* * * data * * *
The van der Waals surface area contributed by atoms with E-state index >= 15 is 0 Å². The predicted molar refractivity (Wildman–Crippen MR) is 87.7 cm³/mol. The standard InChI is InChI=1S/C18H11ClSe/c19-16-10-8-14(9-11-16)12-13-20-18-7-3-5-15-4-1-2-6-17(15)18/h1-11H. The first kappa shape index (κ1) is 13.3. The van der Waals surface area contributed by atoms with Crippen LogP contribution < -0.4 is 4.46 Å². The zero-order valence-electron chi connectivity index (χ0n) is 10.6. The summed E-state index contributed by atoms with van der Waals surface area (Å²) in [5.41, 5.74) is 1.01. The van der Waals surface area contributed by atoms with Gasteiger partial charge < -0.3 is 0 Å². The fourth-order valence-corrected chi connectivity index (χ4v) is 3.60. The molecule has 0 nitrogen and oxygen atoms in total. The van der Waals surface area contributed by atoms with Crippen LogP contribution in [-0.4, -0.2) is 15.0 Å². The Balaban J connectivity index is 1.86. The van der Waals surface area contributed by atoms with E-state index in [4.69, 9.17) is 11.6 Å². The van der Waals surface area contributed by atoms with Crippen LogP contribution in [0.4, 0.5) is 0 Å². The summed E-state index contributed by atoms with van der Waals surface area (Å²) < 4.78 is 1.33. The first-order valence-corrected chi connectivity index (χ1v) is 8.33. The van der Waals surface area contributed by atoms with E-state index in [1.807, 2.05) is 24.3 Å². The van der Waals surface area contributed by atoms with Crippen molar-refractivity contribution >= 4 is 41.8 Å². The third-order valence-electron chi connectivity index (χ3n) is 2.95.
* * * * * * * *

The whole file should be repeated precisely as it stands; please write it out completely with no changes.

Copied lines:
The van der Waals surface area contributed by atoms with E-state index >= 15 is 0 Å². The predicted molar refractivity (Wildman–Crippen MR) is 87.7 cm³/mol. The standard InChI is InChI=1S/C18H11ClSe/c19-16-10-8-14(9-11-16)12-13-20-18-7-3-5-15-4-1-2-6-17(15)18/h1-11H. The first kappa shape index (κ1) is 13.3. The van der Waals surface area contributed by atoms with Crippen LogP contribution < -0.4 is 4.46 Å². The zero-order valence-electron chi connectivity index (χ0n) is 10.6. The summed E-state index contributed by atoms with van der Waals surface area (Å²) in [5.41, 5.74) is 1.01. The van der Waals surface area contributed by atoms with Gasteiger partial charge < -0.3 is 0 Å². The fourth-order valence-corrected chi connectivity index (χ4v) is 3.60. The molecule has 0 nitrogen and oxygen atoms in total. The van der Waals surface area contributed by atoms with Crippen LogP contribution in [-0.4, -0.2) is 15.0 Å². The Balaban J connectivity index is 1.86. The van der Waals surface area contributed by atoms with E-state index in [4.69, 9.17) is 11.6 Å². The van der Waals surface area contributed by atoms with Crippen LogP contribution in [0.4, 0.5) is 0 Å². The summed E-state index contributed by atoms with van der Waals surface area (Å²) < 4.78 is 1.33. The first-order valence-corrected chi connectivity index (χ1v) is 8.33. The van der Waals surface area contributed by atoms with E-state index in [1.807, 2.05) is 24.3 Å². The van der Waals surface area contributed by atoms with Crippen molar-refractivity contribution >= 4 is 41.8 Å². The third-order valence-electron chi connectivity index (χ3n) is 2.95.